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The Future of Plastic free Packaging

Updated: Sep 22

Moving away from single use plastic packaging is imperative to curb the damage being done to our world. Not only are people waking up to the longevity and wastefulness of packaging, but countries in Asia that until recently accepted plastic waste from the West for low cost recycling, have stopped accepting the duty of recycling for us. Therefore returning the burden of our plastic waste to us. In response to the demand to shift towards more sustainable packaging options, a flurry of R&D into new eco-packaging materials and methods has begun.

These can be largely divided into two categories, the packing itself, and the way it is produced.

Packaging production

The first area that needs to be addressed is improving the sustainability of packaging producing machines and methods. Energy efficiency, along with water use and chemical waste production are all key elements that need to be looked at when developing an eco-friendly new packaging type. Utilising machinery which uses less resources, doesn’t produce toxic substances, as well as potentially runs on renewable energy will go a long way to reducing a company’s environmental impact.

Sustainable materials

So what actually are sustainable packaging materials? Well, they offer the same functionality as the regular packaging that they replace, whether that be waterproofing, impact protection, safety etc., while reducing the environmental impact to a minimum. Traditionally, sustainable packaging has focussed on biodegradable or compostable options, however new initiatives are also looking at sustainable packaging options that include reusable and recyclable packaging.

Biodegradable packaging

Interest in ethical and environmentally friendly food types and diets have increased hugely over the past few years, and to keep pace with these ethical and sustainably minded consumers, many companies have started offering greener packaging options with their food products. For example, Sainsbury's and M&S have decided to choose a maize-based packaging on some of their products in the near future.

Compostable versus biodegradable

But what is the difference between biodegradable packaging, and compostable packaging? The aim for most companies using these sorts of packaging products will be compostable over biodegradable. This is because there are no stipulations as to how long biodegradable packaging takes to break down, while compostable products must break down within 90 days, and leave no toxic residue behind.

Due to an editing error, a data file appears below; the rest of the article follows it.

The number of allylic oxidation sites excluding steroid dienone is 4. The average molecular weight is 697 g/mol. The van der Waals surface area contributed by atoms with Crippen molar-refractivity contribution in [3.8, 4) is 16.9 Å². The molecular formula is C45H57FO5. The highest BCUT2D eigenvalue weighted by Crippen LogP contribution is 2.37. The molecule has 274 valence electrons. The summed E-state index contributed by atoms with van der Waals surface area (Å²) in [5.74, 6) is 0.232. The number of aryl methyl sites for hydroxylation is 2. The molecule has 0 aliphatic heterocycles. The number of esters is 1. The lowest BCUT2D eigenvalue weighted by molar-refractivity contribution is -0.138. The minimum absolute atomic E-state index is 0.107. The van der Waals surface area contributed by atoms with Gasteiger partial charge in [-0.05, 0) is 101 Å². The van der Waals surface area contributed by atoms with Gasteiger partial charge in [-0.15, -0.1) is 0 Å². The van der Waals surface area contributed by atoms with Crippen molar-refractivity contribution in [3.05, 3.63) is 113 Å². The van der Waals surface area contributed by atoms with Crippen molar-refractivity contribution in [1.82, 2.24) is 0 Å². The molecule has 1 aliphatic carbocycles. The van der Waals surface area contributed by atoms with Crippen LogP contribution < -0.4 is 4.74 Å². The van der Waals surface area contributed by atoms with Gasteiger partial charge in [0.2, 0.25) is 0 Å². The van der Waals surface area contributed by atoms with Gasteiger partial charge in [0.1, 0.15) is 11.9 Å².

Reusable packaging

Sustainable doesn’t just mean compostable and biodegradable, in fact it requires a lot of energy to produce new packaging again and again, sustainable or otherwise, however, what uses much less energy is making reusable packaging. Reusable products are a central tenet of the circular economy, the idea that reusing everything, instead of extracting more resources to create products is the most sustainable way we can exist.

The Loop initiative

The Loop initiative is a packaging plan agreed to by major companies including Nestle, Unilever, and Proctor & Gamble, which uses durable, refillable packaging again and again. This approach is working well in cosmetics, personal care, food and retail. This idea isn't new, just think back to when milk was delivered in glass bottles that were collected when finished (also on an electric milk float for extra points!). Many supermarkets are trialling refillable and waste free aisles following the success of zero waste stores at a local level.

Novel materials

Some amazing new materials and ideas have come about from all over the world, seaweed, plant starch, mushrooms, seafood shells and many more have found new uses in the form of environmentally friendly packaging. More traditional items including packaging made from recycled plastic bottles (rPET) have been employed as well! So our activewear is not the only thing making use of all those old plastic bottles!

The march towards sustainability runs throughout commercial enterprises, from big to small, all companies are having to consider the environment when making decisions about their packaging. We can expect to see further research and development in paper and bioplastic packaging, as well as more novel packaging designs and materials which ideally will combine longevity to save on energy, as well as avoiding the problems of plastic packaging. Combined with high-efficiency production machinery run on renewable energy, and low emission delivery, we may one day be able to minimise our environmental impact to a mere fraction of what it is today.

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